LONDON, May 3- European shares fell on Tuesday, with Commerzbank leading the market lower after a profit slump, while mining stocks weakened as they tracked a decline in metals prices. However, HSBC rose 2.9 percent after Europe's biggest bank reported a smaller than expected fall in its first-quarter profit. However, Britain's FTSE was flat after a public... » Read More
Warren Gilman, chairman & CEO of CEF Holdings, expects prices of iron ore to be beaten down soon, as demand remains "ok to sluggish" amid a supply glut.
Andrew Stewart, CEO of Xanadu Mines, discusses its flagship Kharmagtai copper-gold project in Mongolia.
Robert Brierley, head of Research at Patersons Securities, says China's Baosteel could be interested to take up a stake in Fortescue Metals so as to secure future supplies.
Tom Albanese, CEO of Vedanta Resources, explains why the metals and mining conglomerate hopes to resume iron ore mining in the province of Goa.
Speculation about Chinese investments in Fortescue Metals reinforces the fact that the iron ore sector remains "very strategic," says Tom Albanese, CEO of Vedanta Resources.
Bill Marmion, Western Australian Minister for Mines and Petroleum, says China's decision to help bankroll a major expansion by Brazilian iron ore giant Vale is a "smart move."
Bill Marmion, Western Australian Minister for Mines and Petroleum, says he welcomes all foreign investments in Western Australia. He also explains why the government doesn't support an iron ore inquiry.
David Lennox, resources analyst at Fat Prophets, explains why the Australian government may be in favor of Chinese companies lifting their stakes in Fortescue Metals.
Mario Longhi, CEO of United States Steel, says China is "dumping" steel due to over-production.
Tim Schroeders, fund manager at Pengana Capital, explains why he agrees with the Australian government's decision to walk away from an inquiry into the country's iron ore sector.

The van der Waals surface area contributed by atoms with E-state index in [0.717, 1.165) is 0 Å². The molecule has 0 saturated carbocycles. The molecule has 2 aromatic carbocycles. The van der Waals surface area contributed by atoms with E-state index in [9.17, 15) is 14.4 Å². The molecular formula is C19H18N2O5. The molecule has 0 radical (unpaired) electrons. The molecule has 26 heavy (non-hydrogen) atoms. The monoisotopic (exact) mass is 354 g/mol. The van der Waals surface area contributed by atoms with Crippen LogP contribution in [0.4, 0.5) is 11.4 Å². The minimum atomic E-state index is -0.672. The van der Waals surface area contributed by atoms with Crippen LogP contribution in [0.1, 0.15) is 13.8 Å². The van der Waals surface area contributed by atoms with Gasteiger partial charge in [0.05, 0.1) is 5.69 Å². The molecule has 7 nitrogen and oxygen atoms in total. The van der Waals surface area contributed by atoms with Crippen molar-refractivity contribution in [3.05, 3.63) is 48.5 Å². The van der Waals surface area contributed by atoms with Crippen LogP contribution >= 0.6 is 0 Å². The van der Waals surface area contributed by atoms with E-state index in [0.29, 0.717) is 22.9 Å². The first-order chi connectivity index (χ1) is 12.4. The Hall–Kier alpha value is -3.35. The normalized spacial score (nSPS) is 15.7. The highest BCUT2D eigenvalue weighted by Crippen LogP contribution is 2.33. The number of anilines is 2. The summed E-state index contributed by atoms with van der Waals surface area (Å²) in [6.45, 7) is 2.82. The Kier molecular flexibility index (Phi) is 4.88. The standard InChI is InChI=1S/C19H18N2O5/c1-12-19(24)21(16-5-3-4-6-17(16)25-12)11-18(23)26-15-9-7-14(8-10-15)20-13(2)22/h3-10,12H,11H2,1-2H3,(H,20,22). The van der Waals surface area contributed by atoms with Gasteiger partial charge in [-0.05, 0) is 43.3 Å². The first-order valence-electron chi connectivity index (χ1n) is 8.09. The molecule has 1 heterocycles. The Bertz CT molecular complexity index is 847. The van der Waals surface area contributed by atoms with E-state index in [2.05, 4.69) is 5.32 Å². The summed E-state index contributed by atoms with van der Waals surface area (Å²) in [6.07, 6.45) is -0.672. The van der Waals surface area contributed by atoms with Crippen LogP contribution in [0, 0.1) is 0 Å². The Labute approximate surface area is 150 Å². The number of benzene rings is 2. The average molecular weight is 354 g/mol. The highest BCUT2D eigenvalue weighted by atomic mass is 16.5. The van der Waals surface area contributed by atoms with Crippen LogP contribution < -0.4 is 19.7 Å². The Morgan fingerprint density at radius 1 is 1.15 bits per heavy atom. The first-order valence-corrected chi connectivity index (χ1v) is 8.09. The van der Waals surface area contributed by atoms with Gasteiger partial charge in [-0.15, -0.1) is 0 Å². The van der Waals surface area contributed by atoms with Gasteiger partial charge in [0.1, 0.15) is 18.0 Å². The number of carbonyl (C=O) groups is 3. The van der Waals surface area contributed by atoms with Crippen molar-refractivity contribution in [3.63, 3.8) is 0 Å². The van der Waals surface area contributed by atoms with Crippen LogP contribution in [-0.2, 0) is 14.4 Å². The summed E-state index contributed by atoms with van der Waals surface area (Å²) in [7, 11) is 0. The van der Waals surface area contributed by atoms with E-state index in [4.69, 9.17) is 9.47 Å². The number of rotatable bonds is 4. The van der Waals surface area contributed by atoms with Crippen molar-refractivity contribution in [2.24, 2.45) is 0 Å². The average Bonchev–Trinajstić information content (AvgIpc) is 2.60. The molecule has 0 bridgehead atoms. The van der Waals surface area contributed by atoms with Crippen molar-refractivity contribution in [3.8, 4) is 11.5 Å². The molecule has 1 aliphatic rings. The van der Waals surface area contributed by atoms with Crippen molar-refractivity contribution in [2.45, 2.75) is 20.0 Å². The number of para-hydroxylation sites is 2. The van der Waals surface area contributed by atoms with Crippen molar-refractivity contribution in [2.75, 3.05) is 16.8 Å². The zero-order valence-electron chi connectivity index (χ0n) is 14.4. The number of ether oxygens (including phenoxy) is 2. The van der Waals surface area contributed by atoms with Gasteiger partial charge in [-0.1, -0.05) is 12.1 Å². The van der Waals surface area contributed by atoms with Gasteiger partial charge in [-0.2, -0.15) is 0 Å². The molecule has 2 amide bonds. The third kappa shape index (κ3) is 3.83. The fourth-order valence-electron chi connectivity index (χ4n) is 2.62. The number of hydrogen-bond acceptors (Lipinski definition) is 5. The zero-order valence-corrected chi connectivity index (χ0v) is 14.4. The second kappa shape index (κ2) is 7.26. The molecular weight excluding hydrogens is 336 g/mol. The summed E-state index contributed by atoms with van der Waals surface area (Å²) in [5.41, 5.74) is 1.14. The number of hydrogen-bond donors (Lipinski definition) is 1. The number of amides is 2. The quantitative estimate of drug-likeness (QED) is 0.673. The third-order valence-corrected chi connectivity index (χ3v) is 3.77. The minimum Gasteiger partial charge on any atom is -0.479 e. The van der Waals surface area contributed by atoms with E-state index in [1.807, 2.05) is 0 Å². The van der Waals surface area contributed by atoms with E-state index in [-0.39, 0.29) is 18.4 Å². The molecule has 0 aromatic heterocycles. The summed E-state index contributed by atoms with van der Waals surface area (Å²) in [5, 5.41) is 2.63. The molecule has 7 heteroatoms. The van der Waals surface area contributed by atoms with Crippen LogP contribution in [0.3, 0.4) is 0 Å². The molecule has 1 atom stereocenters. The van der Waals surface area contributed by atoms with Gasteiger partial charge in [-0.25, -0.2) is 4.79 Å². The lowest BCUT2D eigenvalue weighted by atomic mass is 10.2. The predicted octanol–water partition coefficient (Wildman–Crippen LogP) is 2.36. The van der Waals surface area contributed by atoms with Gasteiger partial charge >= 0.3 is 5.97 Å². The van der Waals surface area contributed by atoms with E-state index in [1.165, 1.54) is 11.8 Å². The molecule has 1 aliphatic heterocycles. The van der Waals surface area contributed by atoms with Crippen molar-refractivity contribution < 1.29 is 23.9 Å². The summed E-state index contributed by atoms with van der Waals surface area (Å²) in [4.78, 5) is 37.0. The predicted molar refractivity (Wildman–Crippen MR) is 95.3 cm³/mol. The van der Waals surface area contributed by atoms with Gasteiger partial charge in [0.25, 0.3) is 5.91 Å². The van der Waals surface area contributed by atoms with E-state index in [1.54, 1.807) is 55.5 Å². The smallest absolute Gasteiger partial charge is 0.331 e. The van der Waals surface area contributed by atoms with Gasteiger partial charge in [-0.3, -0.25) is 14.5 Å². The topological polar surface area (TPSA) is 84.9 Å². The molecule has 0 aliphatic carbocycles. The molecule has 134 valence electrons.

Mongolia and Rio Tinto have reached an agreement paving the way for work to resume on a stalled $5 billion underground copper mine.
Negative sentiment remains in the iron ore markets due to expectations of more supply coming, says Annalisa Jeffries, associate editorial director, Asia Metals at Platts.
As BHP Billiton's spin-off begins trading, investors are eyeing the battered mining sector for longer-term opportunities.
BHP Billiton's spin-off South32 debuted near the bottom of expectations as investors awarded only a small premium to the new listing.
Gaurav Sodhi, resources analyst at Intelligent Investor, explains why shares of South32 look interesting at current prices.
Jonathan Barratt, chief investment officer at Ayers Alliance Securities, says investors may be "rewarded quite nicely" with South32, which is a diverse company that has a well-structured balance sheet.
Mark Taylor, senior resources analyst at Morningstar, expects a positive open for BHP Billiton's new entity South32 when it makes its market debut in Australia on Monday.
The federal budget failed to meet the government's target of bringing down the budget deficit and lacks a long-term plan for jobs growth, says Chris Bowen, Shadow Treasurer of Australia.
Peter Chen, lecturer in Politics & Public Policy at Department of Government and International Relations at the University of Sydney, explains why Australia's 2015 budget is a "political budget."
Australia unveiled its federal budget late Tuesday, delivering tax breaks for small businesses while pledging to return to surplus. CNBC's Matthew Taylor reports.